Trout Unlimited, along with residents of Canyon Lake, petition the TNRCC to stop the Guadalupe Blanco River Authority from taking more water from the lake, reducing river flows and potentially harming trout and the environment.
The City Council puts off plans to approve an appropriation to extend the northern portion of MoPac, buying time to discuss a more controversial project: the proposed expansion of the freeway through several central Austin neighborhoods.
What do the eight films in the Austin Film Society's latest free series "Dance, Girl, Dance: Women Directors of the 70s and 80s" have in common? They are all works by inherently feminist filmmakers, and the chronological order of the series tracks the growth of American feminist thought during these two decades.
Summer TV used to mean boring reruns, but these days, cable takes advantage of the networks' hibernation to launch their own season of special movie events and series. Belinda Acosta offers a list of some of the upcoming "must check out" programs.
In the world of rhythm tap, female dancers are a minority, and women who are masters of the form, as Acia Gray is, are merely a fraction of the whole. But with the debut of the Soul to Sole Festival, Gray hopes to give women who tap their due.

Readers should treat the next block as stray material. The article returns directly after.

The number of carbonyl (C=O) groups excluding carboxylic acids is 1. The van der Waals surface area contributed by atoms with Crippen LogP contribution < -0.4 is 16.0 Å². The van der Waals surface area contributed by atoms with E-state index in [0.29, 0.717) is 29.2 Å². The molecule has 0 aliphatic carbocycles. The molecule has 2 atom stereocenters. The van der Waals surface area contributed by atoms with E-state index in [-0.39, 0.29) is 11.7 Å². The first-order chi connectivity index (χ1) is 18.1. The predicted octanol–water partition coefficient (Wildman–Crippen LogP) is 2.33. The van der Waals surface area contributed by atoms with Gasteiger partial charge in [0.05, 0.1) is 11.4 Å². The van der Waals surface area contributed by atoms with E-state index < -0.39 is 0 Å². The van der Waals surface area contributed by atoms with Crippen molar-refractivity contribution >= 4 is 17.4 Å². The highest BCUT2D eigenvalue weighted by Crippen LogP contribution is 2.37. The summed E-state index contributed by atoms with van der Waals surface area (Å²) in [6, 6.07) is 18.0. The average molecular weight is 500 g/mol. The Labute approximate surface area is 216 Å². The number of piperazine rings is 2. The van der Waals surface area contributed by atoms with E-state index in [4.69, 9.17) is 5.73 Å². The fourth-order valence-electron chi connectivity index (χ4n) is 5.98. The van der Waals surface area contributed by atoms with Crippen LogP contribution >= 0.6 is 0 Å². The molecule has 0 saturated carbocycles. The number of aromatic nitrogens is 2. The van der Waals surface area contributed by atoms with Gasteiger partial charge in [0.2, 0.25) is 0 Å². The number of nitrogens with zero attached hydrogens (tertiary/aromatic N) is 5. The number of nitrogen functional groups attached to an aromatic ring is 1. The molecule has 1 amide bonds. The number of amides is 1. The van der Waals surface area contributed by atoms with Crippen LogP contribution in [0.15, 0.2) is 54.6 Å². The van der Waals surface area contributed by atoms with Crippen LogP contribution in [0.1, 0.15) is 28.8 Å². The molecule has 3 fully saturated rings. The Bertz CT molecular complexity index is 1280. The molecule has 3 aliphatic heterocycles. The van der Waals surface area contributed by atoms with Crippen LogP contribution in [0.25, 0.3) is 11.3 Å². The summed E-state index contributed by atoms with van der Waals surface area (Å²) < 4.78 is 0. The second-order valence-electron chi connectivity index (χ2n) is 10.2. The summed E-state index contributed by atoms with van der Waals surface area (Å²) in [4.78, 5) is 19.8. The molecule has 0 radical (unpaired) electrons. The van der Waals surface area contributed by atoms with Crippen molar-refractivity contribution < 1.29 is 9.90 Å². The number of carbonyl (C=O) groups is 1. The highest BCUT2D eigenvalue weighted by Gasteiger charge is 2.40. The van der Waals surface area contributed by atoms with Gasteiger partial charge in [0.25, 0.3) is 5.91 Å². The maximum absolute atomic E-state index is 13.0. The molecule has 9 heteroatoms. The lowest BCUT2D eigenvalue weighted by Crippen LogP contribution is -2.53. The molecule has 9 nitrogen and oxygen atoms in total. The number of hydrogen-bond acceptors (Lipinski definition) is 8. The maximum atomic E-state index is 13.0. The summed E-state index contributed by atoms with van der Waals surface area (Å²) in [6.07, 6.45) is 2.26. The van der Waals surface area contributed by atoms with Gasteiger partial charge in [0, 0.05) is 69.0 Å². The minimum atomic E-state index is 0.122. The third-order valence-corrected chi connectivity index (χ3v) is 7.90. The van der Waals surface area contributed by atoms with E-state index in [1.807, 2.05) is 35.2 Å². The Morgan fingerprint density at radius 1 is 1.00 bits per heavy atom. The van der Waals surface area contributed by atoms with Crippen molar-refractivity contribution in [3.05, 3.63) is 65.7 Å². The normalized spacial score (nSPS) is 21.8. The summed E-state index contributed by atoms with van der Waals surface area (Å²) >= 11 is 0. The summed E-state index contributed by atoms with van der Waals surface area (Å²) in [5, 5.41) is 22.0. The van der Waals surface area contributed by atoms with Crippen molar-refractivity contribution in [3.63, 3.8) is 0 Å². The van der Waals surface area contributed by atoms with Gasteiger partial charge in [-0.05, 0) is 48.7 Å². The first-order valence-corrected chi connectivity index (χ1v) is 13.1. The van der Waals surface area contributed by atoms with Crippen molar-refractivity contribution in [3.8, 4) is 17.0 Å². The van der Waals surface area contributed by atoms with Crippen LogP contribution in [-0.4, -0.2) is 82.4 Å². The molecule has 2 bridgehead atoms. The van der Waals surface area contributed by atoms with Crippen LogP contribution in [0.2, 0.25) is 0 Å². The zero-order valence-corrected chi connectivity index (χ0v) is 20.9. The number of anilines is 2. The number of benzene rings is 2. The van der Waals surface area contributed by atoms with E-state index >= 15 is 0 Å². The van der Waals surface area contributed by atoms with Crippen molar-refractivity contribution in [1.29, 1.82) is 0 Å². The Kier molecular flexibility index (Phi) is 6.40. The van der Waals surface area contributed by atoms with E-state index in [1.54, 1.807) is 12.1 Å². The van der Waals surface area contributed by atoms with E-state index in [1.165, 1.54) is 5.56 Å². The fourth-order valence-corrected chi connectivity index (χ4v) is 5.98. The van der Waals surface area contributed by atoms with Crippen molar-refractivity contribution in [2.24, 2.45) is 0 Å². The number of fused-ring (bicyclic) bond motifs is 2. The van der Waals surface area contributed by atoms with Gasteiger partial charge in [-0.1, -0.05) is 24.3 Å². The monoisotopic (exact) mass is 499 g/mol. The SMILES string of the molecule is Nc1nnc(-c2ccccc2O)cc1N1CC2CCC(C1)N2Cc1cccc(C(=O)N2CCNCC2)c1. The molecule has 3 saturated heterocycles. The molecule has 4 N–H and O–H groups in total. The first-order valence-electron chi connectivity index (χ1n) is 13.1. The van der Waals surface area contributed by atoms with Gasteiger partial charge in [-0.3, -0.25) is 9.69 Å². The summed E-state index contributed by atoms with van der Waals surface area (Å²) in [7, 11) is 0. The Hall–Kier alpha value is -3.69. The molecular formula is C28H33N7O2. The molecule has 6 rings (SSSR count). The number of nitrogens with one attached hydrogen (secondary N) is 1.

In honor of this week's commencement ceremonies at UT, here's a roundup of recent college-related honors for theatre historian Oscar Brockett, composers, Kent Kennan and Kevin Putz, late playwright David Mark Cohen, and UT theatre department alum Marcia Gay Harden. Plus, the 2001 Funniest Person in Austin is Rich Gabe.
My mother does not admit to having a problem with alcohol, but it worries me a lot when I see how much she drinks. Her favorite drink is a margarita and she has one or two almost every day, along with some wine with meals, though I have never seen her actually drunk. Am I being overly anxious and should I just keep quiet?
With the current state of the environment, long belabored by activists and scientists who point to any number of warning signs of planetary collapse, it makes sense, Chronicle contributor Dan Oko writes, that writers with deep green inclinations would juggle literary aesthetics and scientific data in their efforts to jar us from the stupefying impact of too much information and too much bad news.